One of the most mysterious, beautiful, and above all *quiet* songs you'll ever hear. It comes at the end of the first half of the album 'Still Crazy After All These Years' and is nominally about baseball, but don't let that put you off. Worth a listen if you like subtle 70s singer-songwriters like Joni Mitchell or James Taylor, or if (like me) you're a fan of Red House Painters, upon whom Paul Simon's earlier work was a great influence.
Any North American readers may already be familiar with this haunting folk-rock number, as I believe it's a bit of an FM staple over there. For UK-based music fans such as myself, however, it's a bolt from the blue. Imagine a combination of The Mamas & The Papas and Jefferson Airplane at their spookiest, with shedloads of virtuoso violin and flanged percussion all the way through.
One more note: the self-titled album from which this song comes has an absolutely gorgeous cover (see http://images-eu.amazon.com/images/P/B000000DPF.01.LZZZZZZZ.jpg), but the re-release is just white type on black - shame on Columbia.
from It's A Beautiful Day, available on CD
16 Jan 03 ·konsu: Unfortunately, nothing quite this good is an FM staple in the US. Their market is crowded with crap
mook-rock like Boston or Journey... Although I have
heard their stuff on more "educated" radio, like say
NPR or maybe college-based freeform playlists.
Great stuff! 17 Jan 03 ·G400 Custom: I love Journey and Boston as well... does this make me a mook? :-) 17 Jan 03 ·konsu: ;) Escape was one of my first records... I have no
shame! 19 Apr 07 ·artlongjr: This song got substantial airplay when I was a boy, back around 1970...I loved the melancholy sound that it has. I got the CD as a gift and it is pretty good, although "White Bird" is by far the best song on it.
This was one of the second generation San Francisco bands that came up after the Haight-Ashbury era.
Margo Guryan wrote several quite famous songs in the 60s, the most famous of which are probably 'Sunday Morning' (made famous by Spanky and our Gang; also recorded by Julie London and others) and 'Think of Rain' (recorded by Claudine Longet, among others).
After the incredibly brilliant reissue of Margo's solo LP, 'Take a Picture', Franklin Castle released a compilation of Margo Guryan's demos. This is the standout track on that disc, a very spare and funky number with a cool organ sound, nice drums and catchy vocals. As would be expected from a recording intended only as a demo, this is a little rougher sounding than the studio LP, but it's a brilliant song. I wonder if anyone else ever recorded it...
I'm into blonde women, always have been. Perhaps I share a kindship with the late great Jeff Buckley. I can just imagine where he's coming from, standing on stage, electric guitar amped to rock, all that power in his hands, peering out through the crowd into a yard of blonde girls. How wonderfully empowering! Just think of it? A young man in his prime slashing power chords in front of a legion of women, and leaving this song to remind us of what it's like to live this mythical life. I sing along, dreaming of what it would have been like as a rock star, what kind of pleasure could I derive from the world?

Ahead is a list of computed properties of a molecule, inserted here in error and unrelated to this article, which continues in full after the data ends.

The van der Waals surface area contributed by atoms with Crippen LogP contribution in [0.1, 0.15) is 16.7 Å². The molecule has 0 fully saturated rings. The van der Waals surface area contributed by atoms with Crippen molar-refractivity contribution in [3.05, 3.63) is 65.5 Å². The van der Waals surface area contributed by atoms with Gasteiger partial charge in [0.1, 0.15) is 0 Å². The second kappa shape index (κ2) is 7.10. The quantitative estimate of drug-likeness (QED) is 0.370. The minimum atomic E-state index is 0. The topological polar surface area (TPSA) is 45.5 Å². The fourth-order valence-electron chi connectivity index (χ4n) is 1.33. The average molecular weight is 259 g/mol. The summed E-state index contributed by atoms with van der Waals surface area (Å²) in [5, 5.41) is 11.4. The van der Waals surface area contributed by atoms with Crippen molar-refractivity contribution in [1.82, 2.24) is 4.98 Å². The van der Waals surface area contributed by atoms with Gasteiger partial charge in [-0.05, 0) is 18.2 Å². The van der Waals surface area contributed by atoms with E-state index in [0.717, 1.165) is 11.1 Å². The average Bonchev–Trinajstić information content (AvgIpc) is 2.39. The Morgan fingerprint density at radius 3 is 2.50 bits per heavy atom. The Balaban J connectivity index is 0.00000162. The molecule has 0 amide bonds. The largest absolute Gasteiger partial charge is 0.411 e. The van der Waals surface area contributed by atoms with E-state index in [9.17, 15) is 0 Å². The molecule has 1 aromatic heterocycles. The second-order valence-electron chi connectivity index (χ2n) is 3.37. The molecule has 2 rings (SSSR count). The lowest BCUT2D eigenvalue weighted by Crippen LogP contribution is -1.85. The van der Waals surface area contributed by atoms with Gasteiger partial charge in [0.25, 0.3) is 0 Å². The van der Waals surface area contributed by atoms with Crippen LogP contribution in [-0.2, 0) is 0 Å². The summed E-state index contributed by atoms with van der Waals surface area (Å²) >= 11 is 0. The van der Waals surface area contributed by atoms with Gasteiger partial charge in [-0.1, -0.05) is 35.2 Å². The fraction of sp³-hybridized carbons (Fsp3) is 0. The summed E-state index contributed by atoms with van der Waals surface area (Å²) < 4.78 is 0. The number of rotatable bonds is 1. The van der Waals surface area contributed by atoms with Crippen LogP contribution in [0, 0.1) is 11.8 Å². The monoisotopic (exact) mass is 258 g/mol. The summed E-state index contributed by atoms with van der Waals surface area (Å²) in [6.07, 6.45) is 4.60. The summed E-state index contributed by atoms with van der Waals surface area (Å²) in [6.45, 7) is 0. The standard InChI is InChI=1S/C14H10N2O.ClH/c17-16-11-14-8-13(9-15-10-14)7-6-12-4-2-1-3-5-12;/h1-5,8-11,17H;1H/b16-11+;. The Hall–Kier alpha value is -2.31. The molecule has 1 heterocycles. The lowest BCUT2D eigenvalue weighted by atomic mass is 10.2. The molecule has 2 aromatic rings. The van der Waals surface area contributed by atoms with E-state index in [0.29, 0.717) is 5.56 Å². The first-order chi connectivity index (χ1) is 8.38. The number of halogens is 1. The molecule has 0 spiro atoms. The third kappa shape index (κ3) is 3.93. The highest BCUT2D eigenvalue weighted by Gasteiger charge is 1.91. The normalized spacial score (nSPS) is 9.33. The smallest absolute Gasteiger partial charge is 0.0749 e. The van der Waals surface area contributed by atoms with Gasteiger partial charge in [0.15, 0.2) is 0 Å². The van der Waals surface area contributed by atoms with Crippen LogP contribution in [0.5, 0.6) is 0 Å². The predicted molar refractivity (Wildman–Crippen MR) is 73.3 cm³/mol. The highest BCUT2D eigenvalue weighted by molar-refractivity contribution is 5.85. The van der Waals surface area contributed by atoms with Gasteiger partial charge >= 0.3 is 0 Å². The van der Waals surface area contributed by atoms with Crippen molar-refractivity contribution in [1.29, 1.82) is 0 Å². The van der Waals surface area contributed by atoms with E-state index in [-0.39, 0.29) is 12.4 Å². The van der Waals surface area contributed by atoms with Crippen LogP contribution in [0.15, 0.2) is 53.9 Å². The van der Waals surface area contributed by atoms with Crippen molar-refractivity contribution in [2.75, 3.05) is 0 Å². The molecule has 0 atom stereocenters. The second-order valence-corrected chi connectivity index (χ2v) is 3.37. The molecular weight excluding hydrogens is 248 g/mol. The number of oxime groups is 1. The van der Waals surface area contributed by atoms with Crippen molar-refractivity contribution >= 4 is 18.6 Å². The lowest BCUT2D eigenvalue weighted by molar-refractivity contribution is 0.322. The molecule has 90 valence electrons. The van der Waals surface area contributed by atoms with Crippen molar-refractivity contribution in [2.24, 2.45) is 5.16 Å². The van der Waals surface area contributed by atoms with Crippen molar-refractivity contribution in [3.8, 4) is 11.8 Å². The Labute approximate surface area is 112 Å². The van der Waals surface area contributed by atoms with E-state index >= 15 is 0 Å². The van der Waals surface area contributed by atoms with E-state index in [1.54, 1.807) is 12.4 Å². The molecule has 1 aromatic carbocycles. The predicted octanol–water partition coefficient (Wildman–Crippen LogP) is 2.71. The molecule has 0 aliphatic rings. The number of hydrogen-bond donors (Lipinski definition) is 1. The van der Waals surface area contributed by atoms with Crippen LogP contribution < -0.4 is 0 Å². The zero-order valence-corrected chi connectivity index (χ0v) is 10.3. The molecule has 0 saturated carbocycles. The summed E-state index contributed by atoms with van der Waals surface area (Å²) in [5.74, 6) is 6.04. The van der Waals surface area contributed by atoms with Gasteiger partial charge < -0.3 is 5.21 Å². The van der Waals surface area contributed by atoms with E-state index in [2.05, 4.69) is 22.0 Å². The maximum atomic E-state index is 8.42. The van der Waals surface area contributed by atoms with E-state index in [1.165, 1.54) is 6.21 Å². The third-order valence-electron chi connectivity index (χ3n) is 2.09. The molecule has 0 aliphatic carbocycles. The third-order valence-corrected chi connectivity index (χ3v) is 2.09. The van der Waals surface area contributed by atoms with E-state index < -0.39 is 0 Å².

Jeff has certainly proven and disproven his own stylings from the seminal album, Grace, to the somewhat obscure and fragile My Sweetheart the Drunk. What could have been still reverberates through my mind when listening to this song in particular. Its compelling simplicity and catchy chorus, "very sexy, very sexy, okay, okay" beckons my blonde girlfriend to break out into song. The slow thrust of crunching guitars, standard rock 4/4 time, heavy drums sitting on every beat - it's almost glam, almost British invasion, almost cock-rock, but Buckley style. And yes, very sexy, very sexy. Trust me guys, girls will love this song!
from My Sweetheart the Drunk, available on CD
07 Feb 03 ·amyliner: Hi,
Just to say that Jeff Buckley didn't write Yard of Blonde Girls (not that you'd ever know from the way he performs it. *sigh*) It was written by A.Clark - L.Kramer - I.Lorre. But yes, girls do love this song. Espencially we blonde ones!!!! 11 Feb 04 ·elision: 'yard of blonde girls' seems to be a somewhat pejorative term (the middle-upper class socialites, the 'gold sharks') so while Jeff Buckley may have stood rock god-like and looked upon legions of blonde girls (somehow I doubt that was his main audience) with a sexually approving eye, if the song spoke anything about his truth, he would probably have been looking out for the different one, the pure one who rises above social politicking in her innocence, the Lola. 18 Feb 04 ·ultra-violent romantic: eloquently said elison; i have to agree with you, especially in reference to the "gold sharks glittering." in david browne's dual biography on tim and jeff buckley titled "dream brother," he points out that when jeff recorded this song he made it very apparent that he didn't want any Sony reps to get a hold of it...
Although it's simple and rather well known, I never seem to tire of hearing this track. The blend of percussion, vocals and instrumentation is so delicious that people always stop to listen when I put it on. It's also a perfect distillation of what I think Latin Jazz should be - the horns, percussion and vocals are relentless and full of energy, but always tasteful.
from Spanish Grease (Verve V 8631) available on CD - Uno, Dos, Tres/Spanish Grease (Verve)